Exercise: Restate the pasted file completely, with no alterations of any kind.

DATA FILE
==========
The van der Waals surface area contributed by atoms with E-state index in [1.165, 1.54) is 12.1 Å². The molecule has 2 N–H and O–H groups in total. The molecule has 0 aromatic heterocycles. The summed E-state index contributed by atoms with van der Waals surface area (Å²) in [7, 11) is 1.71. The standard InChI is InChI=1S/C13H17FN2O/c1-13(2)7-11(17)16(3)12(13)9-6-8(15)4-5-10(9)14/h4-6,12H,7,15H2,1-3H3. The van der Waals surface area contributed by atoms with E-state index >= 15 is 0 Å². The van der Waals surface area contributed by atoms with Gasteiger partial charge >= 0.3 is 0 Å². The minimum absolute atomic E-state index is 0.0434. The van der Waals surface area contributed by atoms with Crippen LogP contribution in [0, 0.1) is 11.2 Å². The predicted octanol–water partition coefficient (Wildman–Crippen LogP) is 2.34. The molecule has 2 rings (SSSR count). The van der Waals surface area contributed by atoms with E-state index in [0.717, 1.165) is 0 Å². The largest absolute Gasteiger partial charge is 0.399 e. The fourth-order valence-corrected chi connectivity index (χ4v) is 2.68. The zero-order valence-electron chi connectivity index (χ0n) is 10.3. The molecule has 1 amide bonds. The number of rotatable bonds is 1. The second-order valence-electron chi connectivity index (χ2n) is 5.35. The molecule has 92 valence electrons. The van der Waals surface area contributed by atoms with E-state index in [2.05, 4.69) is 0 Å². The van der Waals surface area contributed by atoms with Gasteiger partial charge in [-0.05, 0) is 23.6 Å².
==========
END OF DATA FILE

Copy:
The van der Waals surface area contributed by atoms with E-state index in [1.165, 1.54) is 12.1 Å². The molecule has 2 N–H and O–H groups in total. The molecule has 0 aromatic heterocycles. The summed E-state index contributed by atoms with van der Waals surface area (Å²) in [7, 11) is 1.71. The standard InChI is InChI=1S/C13H17FN2O/c1-13(2)7-11(17)16(3)12(13)9-6-8(15)4-5-10(9)14/h4-6,12H,7,15H2,1-3H3. The van der Waals surface area contributed by atoms with E-state index >= 15 is 0 Å². The van der Waals surface area contributed by atoms with Gasteiger partial charge >= 0.3 is 0 Å². The minimum absolute atomic E-state index is 0.0434. The van der Waals surface area contributed by atoms with Crippen LogP contribution in [0, 0.1) is 11.2 Å². The predicted octanol–water partition coefficient (Wildman–Crippen LogP) is 2.34. The molecule has 2 rings (SSSR count). The van der Waals surface area contributed by atoms with E-state index in [0.717, 1.165) is 0 Å². The largest absolute Gasteiger partial charge is 0.399 e. The fourth-order valence-corrected chi connectivity index (χ4v) is 2.68. The zero-order valence-electron chi connectivity index (χ0n) is 10.3. The molecule has 1 amide bonds. The number of rotatable bonds is 1. The second-order valence-electron chi connectivity index (χ2n) is 5.35. The molecule has 92 valence electrons. The van der Waals surface area contributed by atoms with E-state index in [2.05, 4.69) is 0 Å². The van der Waals surface area contributed by atoms with Gasteiger partial charge in [-0.05, 0) is 23.6 Å².